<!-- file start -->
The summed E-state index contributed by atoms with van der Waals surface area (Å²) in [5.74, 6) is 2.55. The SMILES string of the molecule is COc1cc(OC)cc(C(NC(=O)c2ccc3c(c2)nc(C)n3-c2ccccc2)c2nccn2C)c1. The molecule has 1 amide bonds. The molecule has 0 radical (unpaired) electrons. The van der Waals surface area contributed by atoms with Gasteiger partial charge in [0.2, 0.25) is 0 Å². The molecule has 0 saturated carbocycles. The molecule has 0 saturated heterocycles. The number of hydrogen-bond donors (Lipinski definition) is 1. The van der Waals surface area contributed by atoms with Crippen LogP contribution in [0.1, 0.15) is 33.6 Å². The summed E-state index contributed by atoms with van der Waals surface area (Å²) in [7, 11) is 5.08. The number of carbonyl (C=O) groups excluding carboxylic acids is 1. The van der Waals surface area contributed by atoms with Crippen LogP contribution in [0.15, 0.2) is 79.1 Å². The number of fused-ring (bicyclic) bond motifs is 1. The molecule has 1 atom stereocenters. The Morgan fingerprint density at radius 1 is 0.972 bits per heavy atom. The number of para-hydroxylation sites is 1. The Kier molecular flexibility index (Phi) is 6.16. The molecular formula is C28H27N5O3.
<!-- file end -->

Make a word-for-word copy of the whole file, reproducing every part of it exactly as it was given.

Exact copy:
The summed E-state index contributed by atoms with van der Waals surface area (Å²) in [5.74, 6) is 2.55. The SMILES string of the molecule is COc1cc(OC)cc(C(NC(=O)c2ccc3c(c2)nc(C)n3-c2ccccc2)c2nccn2C)c1. The molecule has 1 amide bonds. The molecule has 0 radical (unpaired) electrons. The van der Waals surface area contributed by atoms with Gasteiger partial charge in [0.2, 0.25) is 0 Å². The molecule has 0 saturated carbocycles. The molecule has 0 saturated heterocycles. The number of hydrogen-bond donors (Lipinski definition) is 1. The van der Waals surface area contributed by atoms with Crippen LogP contribution in [0.1, 0.15) is 33.6 Å². The summed E-state index contributed by atoms with van der Waals surface area (Å²) in [7, 11) is 5.08. The number of carbonyl (C=O) groups excluding carboxylic acids is 1. The van der Waals surface area contributed by atoms with Crippen LogP contribution in [0.15, 0.2) is 79.1 Å². The number of fused-ring (bicyclic) bond motifs is 1. The molecule has 1 atom stereocenters. The Morgan fingerprint density at radius 1 is 0.972 bits per heavy atom. The number of para-hydroxylation sites is 1. The Kier molecular flexibility index (Phi) is 6.16. The molecular formula is C28H27N5O3.